“We told our friends to feel free to bring their vape pens, since a lot of them prefer to party with cannabis rather than drink,” she said. “We just wanted everyone to be as chilled and comfortable as possible.”

The first step, however, was the dress. Foster wanted to go with a material that was environmentally safe and also know where the fabric came from. She chose a hemp-silk blend fabric gown processed without chemicals from the Hempist, an eco-friendly online retailer. Her mom enhanced it with pieces from her grandmother’s wedding gown.

“I got married in August, so my comfort in the heat was essential,” she said. “Hemp gowns are just as uniquely beautiful, not to mention comfortable and cool.”

It’s not hard for cannabis enthusiasts to show their love of the herb – and their special someones — with hemp gowns, infused drinks, vaping stations and pot-leaf bouquets.

The Knot.com, an online resource for brides-to-be, recently asked members how they felt about cannabis at weddings.

More than 67 percent of the 1,000 survey-takers voted “Yeah! I’d love to go to that wedding,” whereas 22 percent voted “No! Drugs don’t belong at weddings.” The remaining 11 percent stated “I’m not for or against it.”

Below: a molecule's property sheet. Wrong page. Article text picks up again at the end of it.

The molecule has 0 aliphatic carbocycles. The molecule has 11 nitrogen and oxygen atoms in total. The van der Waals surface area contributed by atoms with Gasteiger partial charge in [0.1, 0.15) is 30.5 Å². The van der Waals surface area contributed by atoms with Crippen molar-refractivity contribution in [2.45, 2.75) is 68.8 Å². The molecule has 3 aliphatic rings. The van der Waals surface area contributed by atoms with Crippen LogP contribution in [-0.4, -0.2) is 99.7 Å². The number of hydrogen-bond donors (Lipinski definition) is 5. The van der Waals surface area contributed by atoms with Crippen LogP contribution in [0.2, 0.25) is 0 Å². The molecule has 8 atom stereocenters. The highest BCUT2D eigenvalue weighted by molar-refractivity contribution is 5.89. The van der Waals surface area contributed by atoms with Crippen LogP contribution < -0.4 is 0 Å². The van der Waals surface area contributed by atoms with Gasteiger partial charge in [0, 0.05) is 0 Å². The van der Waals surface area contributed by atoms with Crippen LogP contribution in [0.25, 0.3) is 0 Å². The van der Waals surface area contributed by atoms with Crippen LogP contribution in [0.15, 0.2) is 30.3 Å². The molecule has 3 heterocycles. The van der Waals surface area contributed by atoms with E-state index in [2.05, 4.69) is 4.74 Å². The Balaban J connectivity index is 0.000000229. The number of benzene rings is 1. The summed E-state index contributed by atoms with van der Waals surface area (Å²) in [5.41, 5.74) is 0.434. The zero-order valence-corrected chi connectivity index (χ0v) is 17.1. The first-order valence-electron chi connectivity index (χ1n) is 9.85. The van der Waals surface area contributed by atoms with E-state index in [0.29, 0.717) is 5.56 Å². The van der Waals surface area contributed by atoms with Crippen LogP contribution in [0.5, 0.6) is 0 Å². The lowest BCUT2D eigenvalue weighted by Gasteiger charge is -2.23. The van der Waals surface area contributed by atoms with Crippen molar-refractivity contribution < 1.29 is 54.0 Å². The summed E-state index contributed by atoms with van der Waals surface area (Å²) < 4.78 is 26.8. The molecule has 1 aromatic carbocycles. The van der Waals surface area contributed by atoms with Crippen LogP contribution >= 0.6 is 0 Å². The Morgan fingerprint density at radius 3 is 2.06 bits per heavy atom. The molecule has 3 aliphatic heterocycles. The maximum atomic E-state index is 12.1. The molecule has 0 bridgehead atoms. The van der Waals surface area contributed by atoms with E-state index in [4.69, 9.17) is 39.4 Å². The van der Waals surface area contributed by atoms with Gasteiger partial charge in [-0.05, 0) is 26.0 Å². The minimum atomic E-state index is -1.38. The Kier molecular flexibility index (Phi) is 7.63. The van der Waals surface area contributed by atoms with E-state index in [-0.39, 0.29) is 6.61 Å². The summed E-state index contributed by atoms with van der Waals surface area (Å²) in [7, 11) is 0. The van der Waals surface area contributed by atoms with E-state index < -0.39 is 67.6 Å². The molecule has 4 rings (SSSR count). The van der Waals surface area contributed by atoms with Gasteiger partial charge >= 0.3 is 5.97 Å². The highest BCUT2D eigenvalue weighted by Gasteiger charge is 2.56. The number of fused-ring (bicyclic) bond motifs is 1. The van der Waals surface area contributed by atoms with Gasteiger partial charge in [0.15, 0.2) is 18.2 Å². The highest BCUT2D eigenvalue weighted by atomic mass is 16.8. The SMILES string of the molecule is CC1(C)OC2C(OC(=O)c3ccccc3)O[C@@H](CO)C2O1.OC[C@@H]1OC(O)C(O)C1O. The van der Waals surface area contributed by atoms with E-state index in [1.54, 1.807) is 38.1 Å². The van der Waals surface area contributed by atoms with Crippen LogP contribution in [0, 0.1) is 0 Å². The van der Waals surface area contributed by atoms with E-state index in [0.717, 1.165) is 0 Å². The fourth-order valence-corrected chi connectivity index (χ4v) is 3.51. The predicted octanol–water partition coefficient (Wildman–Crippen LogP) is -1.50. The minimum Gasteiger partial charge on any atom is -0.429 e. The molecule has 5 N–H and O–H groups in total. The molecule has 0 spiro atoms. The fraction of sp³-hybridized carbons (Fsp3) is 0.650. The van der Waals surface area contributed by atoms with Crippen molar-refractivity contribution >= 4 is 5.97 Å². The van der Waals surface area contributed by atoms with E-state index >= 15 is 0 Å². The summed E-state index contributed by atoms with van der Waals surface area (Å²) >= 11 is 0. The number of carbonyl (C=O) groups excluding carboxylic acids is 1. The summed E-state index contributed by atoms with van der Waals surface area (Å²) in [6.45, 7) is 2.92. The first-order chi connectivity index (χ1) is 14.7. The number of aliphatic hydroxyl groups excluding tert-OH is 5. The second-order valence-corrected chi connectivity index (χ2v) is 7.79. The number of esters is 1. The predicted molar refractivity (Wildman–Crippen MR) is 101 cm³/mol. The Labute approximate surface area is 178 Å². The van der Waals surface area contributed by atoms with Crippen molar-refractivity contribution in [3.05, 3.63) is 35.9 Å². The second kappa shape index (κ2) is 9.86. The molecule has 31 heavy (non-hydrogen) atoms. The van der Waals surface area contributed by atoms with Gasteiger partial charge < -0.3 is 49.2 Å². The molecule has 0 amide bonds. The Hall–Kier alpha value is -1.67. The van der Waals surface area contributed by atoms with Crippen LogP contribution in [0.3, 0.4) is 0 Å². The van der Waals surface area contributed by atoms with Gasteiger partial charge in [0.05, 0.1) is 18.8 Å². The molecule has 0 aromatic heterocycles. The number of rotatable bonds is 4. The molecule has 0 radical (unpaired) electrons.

Proponents say that, in places where weed is legal, pot’s presence is no different than alcohol. Open bars are often a staple at weddings and some even have designated smoking sections.

However, before you invite your guests to smoke ‘em if they’ve got ‘em, make sure you’re abiding by state and local laws.

The Washington Liquor and Cannabis Board said consumption is illegal if it’s at a public venue, like a park. It’s also illegal if it’s at a private venue but can be seen by the public, like a patio.

Banquet permits allow temporary liquor sales, but cannabis is prohibited. Caterers also aren’t allowed to provide cannabis-infused menus since this could be considered selling marijuana without a license, and event hosts/guests who want to provide marijuana to guests may quickly exceed their individual possession limits.

But even with the restrictions, which vary from state to state, the wedding industry is trying to offer more services and products.

“Every year there are more and more weddings where cannabis is incorporated,” said Philip Wolf, CEO and co-founder of the Cannabis Wedding Expo, which holds annual bridal shows in San Francisco, Denver and Portland.

At Denver’s first expo last year, Wolf said 35 companies offered hemp gowns and “420”-themed bouquets, plus infused catering and bud-tending services and plenty of other elements. It was so successful that 1,500 attendees and 75 companies participated at expos in the other cities last year, and twice that many at the 2017 expos.

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05:18 Publié dans wedding | Lien permanent | Commentaires (0)

27/06/2017

What it’s like to plan a wedding as a queer woman